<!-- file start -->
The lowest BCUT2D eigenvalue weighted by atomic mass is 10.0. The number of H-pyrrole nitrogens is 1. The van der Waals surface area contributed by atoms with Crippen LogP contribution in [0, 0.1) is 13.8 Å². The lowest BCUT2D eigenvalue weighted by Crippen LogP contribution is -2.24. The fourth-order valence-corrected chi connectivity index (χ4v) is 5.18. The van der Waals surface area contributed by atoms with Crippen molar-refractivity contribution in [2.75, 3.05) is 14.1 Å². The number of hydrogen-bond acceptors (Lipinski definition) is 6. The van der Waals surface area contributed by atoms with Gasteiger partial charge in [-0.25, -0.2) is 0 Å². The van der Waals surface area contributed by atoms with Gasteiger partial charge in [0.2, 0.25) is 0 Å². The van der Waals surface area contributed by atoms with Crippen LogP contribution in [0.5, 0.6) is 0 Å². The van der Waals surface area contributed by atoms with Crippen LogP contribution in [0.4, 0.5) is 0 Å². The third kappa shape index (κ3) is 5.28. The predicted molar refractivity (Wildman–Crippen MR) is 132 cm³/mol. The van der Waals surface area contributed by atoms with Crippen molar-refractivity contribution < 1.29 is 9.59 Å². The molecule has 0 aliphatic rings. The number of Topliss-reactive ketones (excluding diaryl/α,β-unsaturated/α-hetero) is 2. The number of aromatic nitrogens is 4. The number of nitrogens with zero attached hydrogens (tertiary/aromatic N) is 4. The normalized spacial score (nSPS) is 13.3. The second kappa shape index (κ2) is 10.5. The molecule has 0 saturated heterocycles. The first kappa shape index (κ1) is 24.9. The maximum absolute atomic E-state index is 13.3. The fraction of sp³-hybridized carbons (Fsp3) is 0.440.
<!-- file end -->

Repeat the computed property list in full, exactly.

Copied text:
The lowest BCUT2D eigenvalue weighted by atomic mass is 10.0. The number of H-pyrrole nitrogens is 1. The van der Waals surface area contributed by atoms with Crippen LogP contribution in [0, 0.1) is 13.8 Å². The lowest BCUT2D eigenvalue weighted by Crippen LogP contribution is -2.24. The fourth-order valence-corrected chi connectivity index (χ4v) is 5.18. The van der Waals surface area contributed by atoms with Crippen molar-refractivity contribution in [2.75, 3.05) is 14.1 Å². The number of hydrogen-bond acceptors (Lipinski definition) is 6. The van der Waals surface area contributed by atoms with Gasteiger partial charge in [-0.25, -0.2) is 0 Å². The van der Waals surface area contributed by atoms with Gasteiger partial charge in [0.2, 0.25) is 0 Å². The van der Waals surface area contributed by atoms with Crippen LogP contribution in [0.5, 0.6) is 0 Å². The van der Waals surface area contributed by atoms with Crippen LogP contribution in [0.4, 0.5) is 0 Å². The third kappa shape index (κ3) is 5.28. The predicted molar refractivity (Wildman–Crippen MR) is 132 cm³/mol. The van der Waals surface area contributed by atoms with Crippen molar-refractivity contribution < 1.29 is 9.59 Å². The molecule has 0 aliphatic rings. The number of Topliss-reactive ketones (excluding diaryl/α,β-unsaturated/α-hetero) is 2. The number of aromatic nitrogens is 4. The number of nitrogens with zero attached hydrogens (tertiary/aromatic N) is 4. The normalized spacial score (nSPS) is 13.3. The second kappa shape index (κ2) is 10.5. The molecule has 0 saturated heterocycles. The first kappa shape index (κ1) is 24.9. The maximum absolute atomic E-state index is 13.3. The fraction of sp³-hybridized carbons (Fsp3) is 0.440.